This report presents the technical background to the ornithological environmental impact assessment for the construction of an offshore windpark at Horns Rev, 14 km west-south-west of Blåvandshuk, Denmark. Construction of the park is planned to commence in 2001. The park will consist of c. 80 wind turbines, each of at least 1.8 MW, and cover an area of 27.5 km2 (including the 200 m exclusion zone around the park).
The inner Danish waters and the eastern part of the North Sea constitute major staging and wintering grounds for huge numbers of water- and seabirds. The present gross estimate, to be regarded as a minimum estimate, is that 5-7 million birds of more than 30 species winter in these areas, and that even larger numbers stage or pass through on migration. These numbers, which for several species constitute more than half of the northwest Palearctic breeding or flyway populations, are of international importance for the conservation of waterfowl populations. As a consequence, Denmark has obligations under both the Ramsar and Bonn Conventions and the EU-Birds Directive to protect and maintain these populations. For this reason, investigations of the impacts of offshore wind parks on water- and seabirds have been made a requirement of the project.
Detailed knowledge exists concerning the numbers of birds roosting at and migrating past the westernmost point of Jutland, Blåvandshuk. In relation to the Ramsar Convention, an area is of international importance for a flyway population of a species, if 1% or more of the individuals are present in the area at some time during an annual cycle. According to this criterion, the area is of international importance to divers, Eider, Common Scoter, Common Tern, and Sandwich Tern. A number of other species, e.g. Guillemots and Razorbills, are present in the area in significant numbers as well, though these numbers do not make up 1% of the population.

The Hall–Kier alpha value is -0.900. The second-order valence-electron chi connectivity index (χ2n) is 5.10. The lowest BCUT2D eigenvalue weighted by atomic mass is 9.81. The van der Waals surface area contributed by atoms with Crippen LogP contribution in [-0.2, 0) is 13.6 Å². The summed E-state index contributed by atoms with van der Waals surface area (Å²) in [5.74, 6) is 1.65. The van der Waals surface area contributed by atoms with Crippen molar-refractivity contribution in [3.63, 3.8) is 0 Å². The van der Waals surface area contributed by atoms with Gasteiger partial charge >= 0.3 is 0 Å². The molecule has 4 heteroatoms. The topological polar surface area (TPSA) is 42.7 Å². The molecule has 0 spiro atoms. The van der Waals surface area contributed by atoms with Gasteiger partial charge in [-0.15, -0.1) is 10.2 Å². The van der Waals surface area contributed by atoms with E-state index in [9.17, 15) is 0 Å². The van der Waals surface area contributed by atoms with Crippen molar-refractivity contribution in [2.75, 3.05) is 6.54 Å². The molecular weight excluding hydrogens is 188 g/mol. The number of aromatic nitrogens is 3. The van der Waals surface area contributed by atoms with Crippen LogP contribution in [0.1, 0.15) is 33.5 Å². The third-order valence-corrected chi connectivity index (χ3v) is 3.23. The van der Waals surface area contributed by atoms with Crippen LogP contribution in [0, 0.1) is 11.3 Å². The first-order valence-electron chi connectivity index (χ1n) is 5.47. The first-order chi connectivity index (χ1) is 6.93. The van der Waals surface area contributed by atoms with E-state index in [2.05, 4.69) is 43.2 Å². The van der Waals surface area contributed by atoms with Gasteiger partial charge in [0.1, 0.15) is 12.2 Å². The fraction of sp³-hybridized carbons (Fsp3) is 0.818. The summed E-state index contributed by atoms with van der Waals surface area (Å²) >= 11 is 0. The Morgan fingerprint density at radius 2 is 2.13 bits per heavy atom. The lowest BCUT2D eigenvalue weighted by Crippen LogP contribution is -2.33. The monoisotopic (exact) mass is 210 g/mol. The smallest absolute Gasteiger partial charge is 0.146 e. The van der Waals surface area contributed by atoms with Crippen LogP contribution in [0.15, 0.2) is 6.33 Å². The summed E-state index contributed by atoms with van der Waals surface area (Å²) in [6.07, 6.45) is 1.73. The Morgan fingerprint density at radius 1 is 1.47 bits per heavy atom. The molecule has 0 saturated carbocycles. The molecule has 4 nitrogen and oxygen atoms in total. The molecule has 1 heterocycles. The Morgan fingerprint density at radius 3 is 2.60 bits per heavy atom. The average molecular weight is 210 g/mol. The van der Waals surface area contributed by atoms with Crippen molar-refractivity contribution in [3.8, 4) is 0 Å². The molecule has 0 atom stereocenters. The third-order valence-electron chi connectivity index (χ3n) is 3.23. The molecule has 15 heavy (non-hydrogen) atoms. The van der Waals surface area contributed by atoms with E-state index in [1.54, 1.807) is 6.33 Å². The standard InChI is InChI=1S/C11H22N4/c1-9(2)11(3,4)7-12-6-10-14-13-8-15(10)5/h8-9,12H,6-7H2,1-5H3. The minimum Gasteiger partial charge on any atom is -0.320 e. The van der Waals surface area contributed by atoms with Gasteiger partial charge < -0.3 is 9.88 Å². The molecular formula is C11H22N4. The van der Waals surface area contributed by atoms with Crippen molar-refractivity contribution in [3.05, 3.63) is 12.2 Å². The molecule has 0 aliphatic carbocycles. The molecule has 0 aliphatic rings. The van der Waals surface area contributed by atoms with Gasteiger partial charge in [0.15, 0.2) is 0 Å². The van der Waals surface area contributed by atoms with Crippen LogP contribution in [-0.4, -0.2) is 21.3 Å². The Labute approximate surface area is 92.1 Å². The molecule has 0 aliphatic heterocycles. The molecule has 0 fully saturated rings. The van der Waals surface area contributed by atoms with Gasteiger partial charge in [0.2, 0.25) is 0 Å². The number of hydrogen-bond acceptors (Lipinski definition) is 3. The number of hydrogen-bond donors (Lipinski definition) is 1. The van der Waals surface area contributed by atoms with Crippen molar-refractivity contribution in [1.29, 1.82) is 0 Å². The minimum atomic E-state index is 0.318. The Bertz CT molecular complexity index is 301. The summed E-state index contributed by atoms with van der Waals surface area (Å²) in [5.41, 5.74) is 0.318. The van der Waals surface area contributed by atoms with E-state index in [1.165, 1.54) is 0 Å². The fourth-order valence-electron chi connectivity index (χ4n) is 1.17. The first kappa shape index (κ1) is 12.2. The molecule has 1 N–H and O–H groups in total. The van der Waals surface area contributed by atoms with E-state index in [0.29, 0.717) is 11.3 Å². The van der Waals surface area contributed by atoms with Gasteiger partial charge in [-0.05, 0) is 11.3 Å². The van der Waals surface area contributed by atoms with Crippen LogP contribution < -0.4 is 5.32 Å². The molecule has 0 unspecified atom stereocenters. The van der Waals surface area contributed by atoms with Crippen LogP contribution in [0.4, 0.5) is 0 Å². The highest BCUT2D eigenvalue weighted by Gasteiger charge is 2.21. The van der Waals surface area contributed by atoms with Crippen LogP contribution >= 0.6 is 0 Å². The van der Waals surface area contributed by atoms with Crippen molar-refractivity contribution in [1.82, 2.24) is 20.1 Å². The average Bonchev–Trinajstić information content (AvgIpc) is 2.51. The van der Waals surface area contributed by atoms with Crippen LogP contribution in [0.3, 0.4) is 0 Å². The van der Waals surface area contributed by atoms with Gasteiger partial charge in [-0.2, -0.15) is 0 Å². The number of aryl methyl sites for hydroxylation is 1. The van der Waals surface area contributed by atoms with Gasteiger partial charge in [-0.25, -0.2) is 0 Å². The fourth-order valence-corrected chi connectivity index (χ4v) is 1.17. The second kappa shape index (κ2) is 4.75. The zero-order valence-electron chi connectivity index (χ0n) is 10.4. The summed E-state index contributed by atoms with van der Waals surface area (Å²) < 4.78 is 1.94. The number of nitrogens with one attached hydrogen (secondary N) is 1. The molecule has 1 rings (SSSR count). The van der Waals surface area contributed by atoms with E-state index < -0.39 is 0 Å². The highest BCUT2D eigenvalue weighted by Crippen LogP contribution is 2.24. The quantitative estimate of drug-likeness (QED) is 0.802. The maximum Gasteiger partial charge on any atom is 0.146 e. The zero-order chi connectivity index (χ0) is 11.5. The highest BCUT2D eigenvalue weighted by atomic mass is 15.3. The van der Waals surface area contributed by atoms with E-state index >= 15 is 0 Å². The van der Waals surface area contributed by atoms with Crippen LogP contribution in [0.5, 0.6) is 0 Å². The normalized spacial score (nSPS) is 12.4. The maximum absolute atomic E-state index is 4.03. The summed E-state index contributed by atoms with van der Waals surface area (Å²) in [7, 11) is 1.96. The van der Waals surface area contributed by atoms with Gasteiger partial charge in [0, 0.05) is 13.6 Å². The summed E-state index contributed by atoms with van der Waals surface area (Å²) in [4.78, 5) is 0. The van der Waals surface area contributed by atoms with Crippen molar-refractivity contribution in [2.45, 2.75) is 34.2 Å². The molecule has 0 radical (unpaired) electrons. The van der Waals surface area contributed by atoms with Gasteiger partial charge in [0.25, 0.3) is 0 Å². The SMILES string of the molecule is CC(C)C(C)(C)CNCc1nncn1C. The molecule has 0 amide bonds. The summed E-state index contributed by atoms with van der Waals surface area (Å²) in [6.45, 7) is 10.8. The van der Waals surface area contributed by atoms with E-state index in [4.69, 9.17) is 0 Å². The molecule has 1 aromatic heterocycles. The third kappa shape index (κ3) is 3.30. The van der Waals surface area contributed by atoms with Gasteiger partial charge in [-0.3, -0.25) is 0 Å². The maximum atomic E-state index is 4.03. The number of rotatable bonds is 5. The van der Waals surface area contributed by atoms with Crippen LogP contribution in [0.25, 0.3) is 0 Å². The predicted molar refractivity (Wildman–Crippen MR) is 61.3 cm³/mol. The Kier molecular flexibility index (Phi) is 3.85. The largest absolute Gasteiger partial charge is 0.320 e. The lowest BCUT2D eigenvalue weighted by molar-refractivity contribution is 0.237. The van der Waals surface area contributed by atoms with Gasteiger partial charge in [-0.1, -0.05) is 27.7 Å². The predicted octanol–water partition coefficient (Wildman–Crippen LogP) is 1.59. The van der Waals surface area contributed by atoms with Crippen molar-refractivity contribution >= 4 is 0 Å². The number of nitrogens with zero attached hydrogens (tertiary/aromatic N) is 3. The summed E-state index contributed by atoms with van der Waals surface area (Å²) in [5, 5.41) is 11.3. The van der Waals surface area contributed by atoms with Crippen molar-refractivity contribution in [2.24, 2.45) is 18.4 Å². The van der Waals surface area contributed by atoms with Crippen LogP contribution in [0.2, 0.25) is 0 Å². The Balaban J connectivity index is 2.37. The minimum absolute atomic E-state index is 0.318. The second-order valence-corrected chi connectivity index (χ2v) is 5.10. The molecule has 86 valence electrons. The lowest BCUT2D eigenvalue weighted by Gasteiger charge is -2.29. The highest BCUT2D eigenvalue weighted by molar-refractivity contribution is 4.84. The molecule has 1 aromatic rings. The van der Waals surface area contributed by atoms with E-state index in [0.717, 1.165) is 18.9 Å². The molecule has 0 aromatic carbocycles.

Previous counts have been carried out almost exclusively from the coast. Thus the distribution of birds in the area around and at Horns Rev remained virtually unknown. Therefore, transect counts from aircraft and ship were initiated in April 1999 and have been continued up to May 2000. So far, nine aerial and three shipbased counts have been carried out, covering an area of 1,700 km2 centred on the Horns Rev project area.
From the aerial counts, precise information about the distributions of birds in the area has been obtained. In all counts, the two species feeding on the bottom fauna (Eider and Common Scoter) were found almost exclusively along the coast (within the 6 m depth contour), and only in a few cases more than 10 km offshore. Very few individuals of either species have been observed within 2-4 km of the projected wind park area. The only species recorded offshore in significant numbers were fish-eaters, divers, Gannets, auks and terns, plus large numbers of gulls, often concentrating around fishing vessels. The distribution of fish-eating species was highly variable, probably because distributions and densities of fish were variable in both space and time.
Assuming a random distribution of birds in the surveyed area, c. 1% of the total numbers recorded would be predicted to be present in the area of the projected wind park. Only divers (8 of 554 recorded individuals) and Kittiwake (11 of 1,118 recorded individuals) approached this threshold, though they did not exceed it significantly. All other species abundant in the general area were present in the projected park zone in lower than expected numbers. From this it is concluded that the specific construction area of the projected wind park is of very limited significance for water- and seabirds judged by their overall distribution in the waters around Horns Rev.